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Family and change

By interserve

However, some traditional values have, in fact, contributed to the problems that have always plagued the Indian family – problems such as wives being deserted, domestic violence, child abuse, female infanticide, dowry, and abuse of daughters-in-law – so returning to “traditional family values” cannot serve us well in all respects.

Christians and Criticism of Culture: God’s plan for family differs in many ways from that prevalent in South Asian culture. The Bible judges all cultures, because it is God’s word for all people. No culture is perfect, and people must change a cultural custom if it does not meet God’s standards.

Cultural behaviours are fine when they have no moral implications; however, if cultural customs lead to morally unacceptable outcomes, like casteism, that will not allow a fellow human being to be treated as an equal, then Christians must speak against it, and work against it. Judging women as less valuable and their wishes invalid, treating daughters as unwanted, or discriminating against them in food, health, education, value and love in the family, is morally unacceptable. Unjust family customs call for change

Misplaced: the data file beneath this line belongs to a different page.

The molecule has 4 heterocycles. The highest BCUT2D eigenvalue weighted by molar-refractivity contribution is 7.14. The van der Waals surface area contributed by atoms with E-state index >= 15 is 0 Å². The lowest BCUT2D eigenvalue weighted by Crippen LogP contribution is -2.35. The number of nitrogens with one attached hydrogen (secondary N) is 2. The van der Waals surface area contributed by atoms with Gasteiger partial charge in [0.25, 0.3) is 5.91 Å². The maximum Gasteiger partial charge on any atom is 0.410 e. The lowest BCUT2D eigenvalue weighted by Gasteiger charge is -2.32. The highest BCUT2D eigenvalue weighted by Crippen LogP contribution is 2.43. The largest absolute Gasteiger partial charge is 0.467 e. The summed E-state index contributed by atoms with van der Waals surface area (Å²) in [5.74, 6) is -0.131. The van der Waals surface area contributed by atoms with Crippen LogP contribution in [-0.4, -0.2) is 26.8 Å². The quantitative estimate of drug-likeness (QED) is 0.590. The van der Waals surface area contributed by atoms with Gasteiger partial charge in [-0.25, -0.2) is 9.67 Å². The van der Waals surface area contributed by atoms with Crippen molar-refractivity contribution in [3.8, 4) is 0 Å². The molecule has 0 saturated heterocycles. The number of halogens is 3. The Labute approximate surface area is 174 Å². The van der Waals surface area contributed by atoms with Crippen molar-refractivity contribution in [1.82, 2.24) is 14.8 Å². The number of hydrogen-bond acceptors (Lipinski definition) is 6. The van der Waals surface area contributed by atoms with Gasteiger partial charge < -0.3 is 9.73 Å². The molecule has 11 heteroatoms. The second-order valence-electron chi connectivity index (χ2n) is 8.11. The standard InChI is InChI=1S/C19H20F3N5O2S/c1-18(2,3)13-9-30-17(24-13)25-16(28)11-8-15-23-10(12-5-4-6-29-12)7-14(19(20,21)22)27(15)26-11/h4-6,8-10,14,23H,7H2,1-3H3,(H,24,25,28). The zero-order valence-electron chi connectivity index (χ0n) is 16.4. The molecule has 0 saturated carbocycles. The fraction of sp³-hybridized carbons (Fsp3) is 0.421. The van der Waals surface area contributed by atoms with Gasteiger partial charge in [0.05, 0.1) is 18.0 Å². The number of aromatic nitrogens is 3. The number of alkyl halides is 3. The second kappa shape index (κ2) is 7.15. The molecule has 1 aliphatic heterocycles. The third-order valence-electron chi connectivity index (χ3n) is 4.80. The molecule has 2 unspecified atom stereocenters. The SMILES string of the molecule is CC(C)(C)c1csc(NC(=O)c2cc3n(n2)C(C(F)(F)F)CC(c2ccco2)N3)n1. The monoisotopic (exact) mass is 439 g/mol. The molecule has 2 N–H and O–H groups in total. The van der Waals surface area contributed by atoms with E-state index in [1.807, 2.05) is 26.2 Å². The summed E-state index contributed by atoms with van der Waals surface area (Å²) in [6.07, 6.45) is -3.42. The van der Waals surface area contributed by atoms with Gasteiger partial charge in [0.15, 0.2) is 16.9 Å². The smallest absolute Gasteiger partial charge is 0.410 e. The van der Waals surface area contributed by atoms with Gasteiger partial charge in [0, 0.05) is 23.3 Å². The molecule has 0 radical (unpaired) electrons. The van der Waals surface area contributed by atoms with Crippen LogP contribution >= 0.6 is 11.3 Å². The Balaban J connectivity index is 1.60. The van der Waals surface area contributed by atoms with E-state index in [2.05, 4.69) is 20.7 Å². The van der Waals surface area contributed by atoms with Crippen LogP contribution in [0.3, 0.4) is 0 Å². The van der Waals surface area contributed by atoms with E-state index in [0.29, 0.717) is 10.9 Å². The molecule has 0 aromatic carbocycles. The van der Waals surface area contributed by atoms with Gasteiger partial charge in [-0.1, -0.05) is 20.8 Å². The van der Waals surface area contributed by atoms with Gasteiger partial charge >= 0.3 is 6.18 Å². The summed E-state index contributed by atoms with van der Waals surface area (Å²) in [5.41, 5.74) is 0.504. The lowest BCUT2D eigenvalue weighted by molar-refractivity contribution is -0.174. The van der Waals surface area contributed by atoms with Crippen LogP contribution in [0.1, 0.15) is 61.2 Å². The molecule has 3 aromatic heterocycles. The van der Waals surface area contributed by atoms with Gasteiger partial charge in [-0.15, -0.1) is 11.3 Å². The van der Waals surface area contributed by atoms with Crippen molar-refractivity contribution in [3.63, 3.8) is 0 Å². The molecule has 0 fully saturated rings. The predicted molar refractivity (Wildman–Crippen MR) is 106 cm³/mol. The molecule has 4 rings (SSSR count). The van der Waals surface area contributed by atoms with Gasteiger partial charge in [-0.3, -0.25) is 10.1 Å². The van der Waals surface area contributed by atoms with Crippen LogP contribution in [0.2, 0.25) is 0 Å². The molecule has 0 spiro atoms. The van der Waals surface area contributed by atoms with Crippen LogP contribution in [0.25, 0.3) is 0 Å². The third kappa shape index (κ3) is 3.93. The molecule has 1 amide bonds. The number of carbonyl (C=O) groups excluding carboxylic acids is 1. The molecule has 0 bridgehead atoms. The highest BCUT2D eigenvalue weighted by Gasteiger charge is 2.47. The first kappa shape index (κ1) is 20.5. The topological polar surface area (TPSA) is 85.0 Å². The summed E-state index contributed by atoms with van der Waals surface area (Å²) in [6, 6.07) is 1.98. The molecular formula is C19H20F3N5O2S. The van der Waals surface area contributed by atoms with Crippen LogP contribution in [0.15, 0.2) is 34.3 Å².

Jesus as the Example for Cultural Change: Our example, Jesus, rejected much of the culture of His time. Jews did not eat with non-Jews or associate with people they called sinners, but Jesus disobeyed, eating with people said to be unclean (Mark 2:15-17, 14:3, 18-23). In the Sermon on the Mount, Jesus taught, “It was said… but I say to you…” (Matt 5:21, 27, 31, 33, 38, 43). He was explaining to His followers that they could go against their own culture. It is the task of Christians in each nation to understand the culture and follow Christ in saying graciously, “But I say to you…” All of us can work to change family structures and patterns that damage both families and individuals.

Suicide: South India has a higher rate of suicides per 100,000 people than anywhere else in the world. The four states are estimated to have 50,000 suicides a year, approximately 137 a day. In most of the world, three men commit suicide for every one woman, but research on young people in Tamil Nadu found that two young women commit suicide for every one young man. Suicide was the reason for the death of 50 to 70 per cent of young women who died. An Indian women’s group in London said, “The high instance of suicides among Asian women is linked to abusive practices within Asian families.”

Beulah Wood, a Partner with IS NZ, is an author, editor and lecturer. This article has been excerpted from her latest book, Families in the Plan of God: a Theology for South Asia, which addresses the needs and problems of the South Asian family and culture. For more information please visit the Resources section on our website www.interserve.org.nz.

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